The rise and rise of European non-performing loans
Tony Ward is chief executive of Clayton Euro Risk
With the UK suffering a massive overload of all things Brexit this week – Article 50, Gibraltar, Donald Tusk missing us already and the great May-Sturgeon ‘legs-it’ – I thought I’d steer my blog into the quieter waters of Europe’s market for the trading of books of non-performing loans (NPLs).
This isn’t, I must confess, an entirely random choice of subject matter.
I delivered the opening address at last week’s CDSP European NPL conference in London last week, which proved a great opportunity to speak to colleagues about the issues affecting this market and in what direction its future lies.
Europe’s NPL market is extremely dynamic and is on the verge of dramatic change.
On a personal note, I have witnessed a series of marked changes over the last year or so, including a significant shift away from the UK market to other parts of the continent.
Now, this is a topic on which I could happily speak for 40 minutes – which is precisely what I did at the conference – but within the limited confines of this blog, let me summarise the main points of my speech:
- There has been a significant drop in transactions in the UK, from €54bn in 2015 to €20bn.
- Italy became the largest loan trader in Europe at €36bn (up from €19bn).
- The Netherlands was the fastest growing, up from €2.5bn in 2015 to €9.5bn in 2016.
Europe’s loan portfolio trading market has regained much of its momentum, having stalled in 2016.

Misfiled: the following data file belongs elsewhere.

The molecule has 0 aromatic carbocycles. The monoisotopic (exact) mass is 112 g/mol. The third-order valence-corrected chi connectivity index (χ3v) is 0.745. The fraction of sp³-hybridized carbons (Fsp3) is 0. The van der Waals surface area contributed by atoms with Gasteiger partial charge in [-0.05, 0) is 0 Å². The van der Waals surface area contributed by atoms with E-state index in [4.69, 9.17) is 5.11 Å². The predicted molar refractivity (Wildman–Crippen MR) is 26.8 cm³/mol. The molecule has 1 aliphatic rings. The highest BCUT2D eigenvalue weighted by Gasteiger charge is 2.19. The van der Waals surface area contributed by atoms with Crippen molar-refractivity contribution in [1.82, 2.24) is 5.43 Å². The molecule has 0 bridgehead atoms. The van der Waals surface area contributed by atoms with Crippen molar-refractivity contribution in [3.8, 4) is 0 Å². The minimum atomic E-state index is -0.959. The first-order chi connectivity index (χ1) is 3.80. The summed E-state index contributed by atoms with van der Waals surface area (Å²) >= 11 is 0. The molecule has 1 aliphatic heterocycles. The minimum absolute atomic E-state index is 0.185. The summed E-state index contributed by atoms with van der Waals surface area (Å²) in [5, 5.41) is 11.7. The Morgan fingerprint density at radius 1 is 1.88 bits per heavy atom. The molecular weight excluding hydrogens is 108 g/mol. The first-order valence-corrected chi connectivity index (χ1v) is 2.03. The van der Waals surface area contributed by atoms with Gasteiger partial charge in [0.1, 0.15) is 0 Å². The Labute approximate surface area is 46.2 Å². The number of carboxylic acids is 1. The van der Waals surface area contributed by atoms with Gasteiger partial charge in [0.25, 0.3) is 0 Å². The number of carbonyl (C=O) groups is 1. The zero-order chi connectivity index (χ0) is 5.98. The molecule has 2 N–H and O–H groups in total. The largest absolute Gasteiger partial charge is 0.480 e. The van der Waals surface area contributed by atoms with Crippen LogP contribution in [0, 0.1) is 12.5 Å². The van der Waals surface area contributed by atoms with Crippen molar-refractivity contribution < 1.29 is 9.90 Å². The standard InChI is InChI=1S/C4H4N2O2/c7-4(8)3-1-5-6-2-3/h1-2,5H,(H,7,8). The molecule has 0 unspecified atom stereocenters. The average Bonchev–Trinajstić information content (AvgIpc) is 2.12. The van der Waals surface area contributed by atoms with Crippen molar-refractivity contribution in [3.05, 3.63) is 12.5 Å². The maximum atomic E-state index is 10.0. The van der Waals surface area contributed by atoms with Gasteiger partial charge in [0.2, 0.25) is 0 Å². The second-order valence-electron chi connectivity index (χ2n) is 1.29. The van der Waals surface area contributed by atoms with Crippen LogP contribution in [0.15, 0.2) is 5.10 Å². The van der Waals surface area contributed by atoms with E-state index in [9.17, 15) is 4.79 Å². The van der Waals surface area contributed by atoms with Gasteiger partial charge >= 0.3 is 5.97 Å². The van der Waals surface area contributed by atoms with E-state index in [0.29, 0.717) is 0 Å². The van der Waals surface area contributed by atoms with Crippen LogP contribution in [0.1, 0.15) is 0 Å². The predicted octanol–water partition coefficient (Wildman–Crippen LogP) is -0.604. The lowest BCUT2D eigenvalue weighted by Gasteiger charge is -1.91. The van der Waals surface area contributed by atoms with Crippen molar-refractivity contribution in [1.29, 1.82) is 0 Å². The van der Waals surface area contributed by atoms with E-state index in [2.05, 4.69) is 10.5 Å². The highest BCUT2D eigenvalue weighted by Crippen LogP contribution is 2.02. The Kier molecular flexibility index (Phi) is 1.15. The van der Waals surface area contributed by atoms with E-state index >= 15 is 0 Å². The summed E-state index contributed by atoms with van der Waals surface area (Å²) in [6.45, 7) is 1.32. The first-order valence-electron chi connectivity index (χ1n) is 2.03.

But why was this the case?
It’s hardly rocket science. First, David Cameron announced the EU referendum on 20 February which put the UK market – Europe’s largest – on hold until 24 June. At least that was the expectation.
In reality, the UK market didn’t begin to wake up until Q4 2016. By Q3 it was only €9bn. And then, of course, there was the US election.
But the fundamental balance sheet and regulatory drivers of whole loans sales proved stronger and have led to a resurgence of the market.
Italy is an interesting case in point. It was the most active loan sale market in 2016. With more realistic pricing expectations, an improving transaction environment and a political commitment to NPL resolution, transaction volumes are likely to stay buoyant.
While it is true that economic and political challenges remain – the rejection of the government’s proposed constitutional reform package in December has created uncertainty – a new regime has been created to allow government guarantees to support NPL portfolios being sold. This, in turn, will allow portfolios to be securitised.
Of course, there is still much to resolve with the Italian banks: at the beginning of 2016, the Bank of Italy suggested that Italian banks held a total of €360bn of NPLs with an NPL ratio of 18%, Europe’s highest.
However, with a total of €76bn completed or in process, Italy’s transaction rate in 2016 was the equivalent of the UK, Netherlands, Ireland and Spain combined.
The market is moving towards more complex types of resolution transaction but the national sentiment still tends towards the preferred solution being where a weak national bank is acquired by a marginally stronger national bank.
Taking the NPL market as a whole, there are certain fundamental lessons to be learned.
With political and economic risks surrounding every transaction, detailed research and due diligence is essential.
Unlike other homogenised markets such as the US, European diversity means that a thorough understanding of local political, cultural and economic conditions is essential.
Aligning the interests of buyers and sellers is always difficult but remains important if these markets are to be sustained.
Currently, while the UK remains distracted by Brexit negotiations, much is happening with its European neighbours.
Dammit, I’m back to the B-word. No matter how hard one steers a course away from Brexit, one just can’t seem to avoid it these days.